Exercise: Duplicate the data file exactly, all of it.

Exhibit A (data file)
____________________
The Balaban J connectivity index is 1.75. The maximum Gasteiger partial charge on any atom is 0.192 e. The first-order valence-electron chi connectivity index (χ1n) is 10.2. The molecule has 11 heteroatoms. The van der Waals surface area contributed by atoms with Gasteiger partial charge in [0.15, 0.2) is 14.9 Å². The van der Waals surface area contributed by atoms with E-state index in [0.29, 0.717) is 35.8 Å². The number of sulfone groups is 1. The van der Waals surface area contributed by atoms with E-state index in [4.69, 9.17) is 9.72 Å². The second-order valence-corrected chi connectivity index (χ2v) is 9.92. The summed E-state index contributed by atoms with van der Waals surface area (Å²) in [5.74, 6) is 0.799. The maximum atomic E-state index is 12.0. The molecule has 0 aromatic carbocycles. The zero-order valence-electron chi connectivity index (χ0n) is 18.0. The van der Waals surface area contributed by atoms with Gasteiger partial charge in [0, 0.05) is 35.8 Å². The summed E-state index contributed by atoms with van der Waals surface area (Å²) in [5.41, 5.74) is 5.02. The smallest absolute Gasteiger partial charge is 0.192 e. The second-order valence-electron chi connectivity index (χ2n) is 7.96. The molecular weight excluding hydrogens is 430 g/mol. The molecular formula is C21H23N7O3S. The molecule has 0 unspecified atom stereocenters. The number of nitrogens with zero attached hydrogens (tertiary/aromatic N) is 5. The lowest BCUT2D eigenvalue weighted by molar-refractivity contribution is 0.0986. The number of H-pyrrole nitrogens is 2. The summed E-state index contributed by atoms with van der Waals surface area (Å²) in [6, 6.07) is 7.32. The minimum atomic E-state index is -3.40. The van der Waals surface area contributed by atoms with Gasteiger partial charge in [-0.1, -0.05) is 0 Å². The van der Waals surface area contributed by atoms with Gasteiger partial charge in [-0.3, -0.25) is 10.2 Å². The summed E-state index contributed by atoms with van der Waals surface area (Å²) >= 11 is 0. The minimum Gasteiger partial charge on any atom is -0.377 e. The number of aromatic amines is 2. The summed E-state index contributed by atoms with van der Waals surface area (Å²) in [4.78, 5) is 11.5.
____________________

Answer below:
The Balaban J connectivity index is 1.75. The maximum Gasteiger partial charge on any atom is 0.192 e. The first-order valence-electron chi connectivity index (χ1n) is 10.2. The molecule has 11 heteroatoms. The van der Waals surface area contributed by atoms with Gasteiger partial charge in [0.15, 0.2) is 14.9 Å². The van der Waals surface area contributed by atoms with E-state index in [0.29, 0.717) is 35.8 Å². The number of sulfone groups is 1. The van der Waals surface area contributed by atoms with E-state index in [4.69, 9.17) is 9.72 Å². The second-order valence-corrected chi connectivity index (χ2v) is 9.92. The summed E-state index contributed by atoms with van der Waals surface area (Å²) in [5.74, 6) is 0.799. The maximum atomic E-state index is 12.0. The molecule has 0 aromatic carbocycles. The zero-order valence-electron chi connectivity index (χ0n) is 18.0. The van der Waals surface area contributed by atoms with Gasteiger partial charge in [0, 0.05) is 35.8 Å². The summed E-state index contributed by atoms with van der Waals surface area (Å²) in [5.41, 5.74) is 5.02. The smallest absolute Gasteiger partial charge is 0.192 e. The second-order valence-electron chi connectivity index (χ2n) is 7.96. The molecular weight excluding hydrogens is 430 g/mol. The molecular formula is C21H23N7O3S. The molecule has 0 unspecified atom stereocenters. The number of nitrogens with zero attached hydrogens (tertiary/aromatic N) is 5. The lowest BCUT2D eigenvalue weighted by molar-refractivity contribution is 0.0986. The number of H-pyrrole nitrogens is 2. The summed E-state index contributed by atoms with van der Waals surface area (Å²) in [6, 6.07) is 7.32. The minimum atomic E-state index is -3.40. The van der Waals surface area contributed by atoms with Gasteiger partial charge in [-0.1, -0.05) is 0 Å². The van der Waals surface area contributed by atoms with Gasteiger partial charge in [-0.3, -0.25) is 10.2 Å². The summed E-state index contributed by atoms with van der Waals surface area (Å²) >= 11 is 0. The minimum Gasteiger partial charge on any atom is -0.377 e. The number of aromatic amines is 2. The summed E-state index contributed by atoms with van der Waals surface area (Å²) in [4.78, 5) is 11.5.